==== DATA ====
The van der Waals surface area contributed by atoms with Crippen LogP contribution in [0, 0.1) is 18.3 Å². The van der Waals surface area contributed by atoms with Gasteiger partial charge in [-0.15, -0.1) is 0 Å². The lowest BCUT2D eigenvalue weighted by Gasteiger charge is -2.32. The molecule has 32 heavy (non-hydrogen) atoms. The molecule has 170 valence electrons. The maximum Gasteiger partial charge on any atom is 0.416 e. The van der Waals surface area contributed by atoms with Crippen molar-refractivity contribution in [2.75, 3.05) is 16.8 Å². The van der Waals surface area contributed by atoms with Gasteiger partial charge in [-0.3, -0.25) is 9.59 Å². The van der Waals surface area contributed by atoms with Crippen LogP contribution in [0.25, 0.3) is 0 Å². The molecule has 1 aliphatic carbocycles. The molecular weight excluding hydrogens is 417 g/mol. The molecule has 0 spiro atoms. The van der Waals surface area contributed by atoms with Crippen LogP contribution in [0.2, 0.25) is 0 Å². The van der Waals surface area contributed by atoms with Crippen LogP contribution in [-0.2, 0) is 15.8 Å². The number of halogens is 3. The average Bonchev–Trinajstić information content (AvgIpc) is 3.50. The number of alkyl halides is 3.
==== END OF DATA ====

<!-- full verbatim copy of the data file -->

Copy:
The van der Waals surface area contributed by atoms with Crippen LogP contribution in [0, 0.1) is 18.3 Å². The van der Waals surface area contributed by atoms with Gasteiger partial charge in [-0.15, -0.1) is 0 Å². The lowest BCUT2D eigenvalue weighted by Gasteiger charge is -2.32. The molecule has 32 heavy (non-hydrogen) atoms. The molecule has 170 valence electrons. The maximum Gasteiger partial charge on any atom is 0.416 e. The van der Waals surface area contributed by atoms with Crippen molar-refractivity contribution in [2.75, 3.05) is 16.8 Å². The van der Waals surface area contributed by atoms with Gasteiger partial charge in [-0.3, -0.25) is 9.59 Å². The van der Waals surface area contributed by atoms with Crippen LogP contribution in [0.25, 0.3) is 0 Å². The molecule has 1 aliphatic carbocycles. The molecular weight excluding hydrogens is 417 g/mol. The molecule has 0 spiro atoms. The van der Waals surface area contributed by atoms with Crippen LogP contribution in [0.2, 0.25) is 0 Å². The van der Waals surface area contributed by atoms with Crippen LogP contribution in [-0.2, 0) is 15.8 Å². The number of halogens is 3. The average Bonchev–Trinajstić information content (AvgIpc) is 3.50. The number of alkyl halides is 3.